Personal Stories: Paul Williamson

I’ve worked for the Ambassador Theatre Group for 23 years. I made a conscious decision to work in the theatre industry, and for me, its appeal has never faded, even after all this time. I now see so many parallels between coaching and live performance, and how the magic in both happens ‘in the moment’.

There’s something very compelling about watching a story unfold in a darkened auditorium. So many of our theatres are listed buildings, and I think this heightens the experience. The ornate decorations, the opulent colours, the chandeliers – all remind you of the past. It surrounds you and influences you. It’s part of the experience, though you may not consciously know it. Such is my experience of working with people on their childhood stories. The Story is there, in the background, it’s the very stage that all the action takes place on, yet, how often is it acknowledged? How often is it examined? What happens if we lift the house lights and really see the childhood story? See it through the eyes of the child, and the adult that grew from that child? How aware are we of those moments in adulthood when the child walks out onto the stage and shouts to be heard? 

The work on my own childhood story was a curious mixture of excitement and anticipation for me. At the beginning, like when you take your seat in a theatre, you start off clutching a metaphorical ‘programme’. A quick glance through the pages gives you an idea of the characters you’ll meet. The cover art, or a few production stills may give an indication of what might follow, but sooner or later, and sometimes without warning, the lights will go out and you’ll be in the dark. Light follows. Sometimes a simple spotlight on a moment, a powerful and arresting memory. Sometimes a full wash of colour and a quick succession of scenes, and a theme may emerge.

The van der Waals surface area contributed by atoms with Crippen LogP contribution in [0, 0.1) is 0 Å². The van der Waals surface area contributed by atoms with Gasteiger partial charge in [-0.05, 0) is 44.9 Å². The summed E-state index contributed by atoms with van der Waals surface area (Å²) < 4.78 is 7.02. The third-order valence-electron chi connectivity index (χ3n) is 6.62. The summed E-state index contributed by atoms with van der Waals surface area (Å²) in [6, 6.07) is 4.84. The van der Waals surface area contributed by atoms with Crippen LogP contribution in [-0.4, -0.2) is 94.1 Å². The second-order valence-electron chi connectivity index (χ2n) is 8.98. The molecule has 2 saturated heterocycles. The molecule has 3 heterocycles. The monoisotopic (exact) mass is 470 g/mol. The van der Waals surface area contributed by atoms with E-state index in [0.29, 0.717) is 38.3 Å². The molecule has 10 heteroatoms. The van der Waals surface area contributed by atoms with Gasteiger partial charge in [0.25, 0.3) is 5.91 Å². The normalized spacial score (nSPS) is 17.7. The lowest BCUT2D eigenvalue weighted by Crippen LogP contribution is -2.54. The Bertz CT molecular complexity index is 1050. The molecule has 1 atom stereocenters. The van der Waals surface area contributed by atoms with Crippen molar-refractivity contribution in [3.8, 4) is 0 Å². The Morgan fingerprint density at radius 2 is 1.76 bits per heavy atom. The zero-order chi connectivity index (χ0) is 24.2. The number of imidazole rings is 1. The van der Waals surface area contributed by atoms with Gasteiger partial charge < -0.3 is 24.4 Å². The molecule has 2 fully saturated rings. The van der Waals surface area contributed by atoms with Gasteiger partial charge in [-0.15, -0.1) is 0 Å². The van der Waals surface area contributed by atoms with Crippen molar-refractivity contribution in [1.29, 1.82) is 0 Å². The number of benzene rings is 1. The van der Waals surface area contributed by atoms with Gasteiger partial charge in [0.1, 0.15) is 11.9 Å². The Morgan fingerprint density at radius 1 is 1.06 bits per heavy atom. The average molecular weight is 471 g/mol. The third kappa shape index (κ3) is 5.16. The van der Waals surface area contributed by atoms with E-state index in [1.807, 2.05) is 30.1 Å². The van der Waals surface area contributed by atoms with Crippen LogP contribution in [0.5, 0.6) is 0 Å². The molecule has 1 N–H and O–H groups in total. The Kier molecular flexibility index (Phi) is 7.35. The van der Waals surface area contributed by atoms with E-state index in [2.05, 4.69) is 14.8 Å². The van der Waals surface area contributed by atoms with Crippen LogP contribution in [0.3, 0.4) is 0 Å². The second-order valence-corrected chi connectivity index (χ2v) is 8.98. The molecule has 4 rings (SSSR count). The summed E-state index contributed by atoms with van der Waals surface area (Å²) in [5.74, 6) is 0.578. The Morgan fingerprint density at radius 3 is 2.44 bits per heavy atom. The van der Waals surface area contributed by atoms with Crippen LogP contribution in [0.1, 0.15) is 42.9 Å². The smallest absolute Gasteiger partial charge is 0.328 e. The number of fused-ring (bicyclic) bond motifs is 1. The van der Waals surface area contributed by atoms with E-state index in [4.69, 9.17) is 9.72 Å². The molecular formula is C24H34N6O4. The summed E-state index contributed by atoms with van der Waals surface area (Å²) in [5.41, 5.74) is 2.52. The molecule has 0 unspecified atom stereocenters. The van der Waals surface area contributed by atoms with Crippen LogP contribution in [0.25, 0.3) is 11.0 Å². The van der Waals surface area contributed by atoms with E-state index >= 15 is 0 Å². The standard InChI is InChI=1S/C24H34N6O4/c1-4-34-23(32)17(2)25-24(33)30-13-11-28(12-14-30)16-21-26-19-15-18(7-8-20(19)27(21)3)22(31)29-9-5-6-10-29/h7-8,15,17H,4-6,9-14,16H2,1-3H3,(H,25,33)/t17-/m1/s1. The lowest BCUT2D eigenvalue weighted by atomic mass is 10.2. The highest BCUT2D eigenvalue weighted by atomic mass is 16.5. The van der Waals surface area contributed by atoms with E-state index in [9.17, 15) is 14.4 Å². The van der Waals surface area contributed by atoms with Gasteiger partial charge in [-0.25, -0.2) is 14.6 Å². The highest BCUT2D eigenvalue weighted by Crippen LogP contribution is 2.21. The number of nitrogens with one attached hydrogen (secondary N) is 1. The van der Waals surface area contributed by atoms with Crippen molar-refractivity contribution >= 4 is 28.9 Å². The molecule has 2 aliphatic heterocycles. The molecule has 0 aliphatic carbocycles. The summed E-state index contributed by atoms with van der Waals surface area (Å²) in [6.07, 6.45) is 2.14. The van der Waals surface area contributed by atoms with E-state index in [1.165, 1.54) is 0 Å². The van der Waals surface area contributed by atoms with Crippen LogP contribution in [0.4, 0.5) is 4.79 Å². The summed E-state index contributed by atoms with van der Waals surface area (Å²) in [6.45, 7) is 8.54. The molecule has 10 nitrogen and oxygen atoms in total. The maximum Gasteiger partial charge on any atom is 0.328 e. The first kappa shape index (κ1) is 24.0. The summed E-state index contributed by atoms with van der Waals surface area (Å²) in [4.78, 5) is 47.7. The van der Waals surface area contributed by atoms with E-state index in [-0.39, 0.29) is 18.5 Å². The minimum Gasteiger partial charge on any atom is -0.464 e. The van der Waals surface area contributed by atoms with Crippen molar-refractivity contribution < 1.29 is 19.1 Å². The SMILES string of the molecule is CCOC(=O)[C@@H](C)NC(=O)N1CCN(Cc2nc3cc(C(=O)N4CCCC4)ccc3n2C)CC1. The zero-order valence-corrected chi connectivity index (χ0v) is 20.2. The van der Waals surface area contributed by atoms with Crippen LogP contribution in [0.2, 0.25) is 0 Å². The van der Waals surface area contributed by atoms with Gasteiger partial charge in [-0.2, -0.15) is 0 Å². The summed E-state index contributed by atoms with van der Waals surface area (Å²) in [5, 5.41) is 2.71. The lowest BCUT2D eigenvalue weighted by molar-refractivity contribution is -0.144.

I’ve found the work difficult. In truth, sometimes my own Story felt like a particularly baffling play by Samuel Becket or Harold Pinter, but the deeper I went, exploring the subtext and the layers of meaning, the more command I gained of those familiar inhibiting elements of my old internal narrative. 

In essence, through this work, like a theatre director; it feels to me, like you’re given the opportunity to direct your own new internal narrative going forward. You can never change the original Story, but you can attend to it with more rigour, and explore new interpretations of it. You can bring it into the ‘here and now’ and create an exciting and authentic new internal narrative, populated with new characters, new challenges, enriched by the past. 

For me, it’s provided an insight into what truly motivates and drives me. It’s given me access to ‘volume control’ on some aspects of my behaviour and personality that don’t serve me well, allowing me to turn down the volume around endlessly competing for love, and get off the treadmill of having to always be ‘the best’, and be content to just ‘be’… in the moment… creative… resourceful… and whole. 

This work feels like a natural extension of my coaching model and is very congruent with our industry. I’ve been humbled to see the power it has to enable people I work with to ‘own’ the stage they stand on, ‘find their character’ and confidently shape a new internal narrative that supports greater self-awareness and positive growth. 

The word ‘play’ is synonymous with childhood and theatre. For me, it’s a match made in heaven.

Written by Paul Williamson, Head of Talent Development at the Ambassador Theatre Group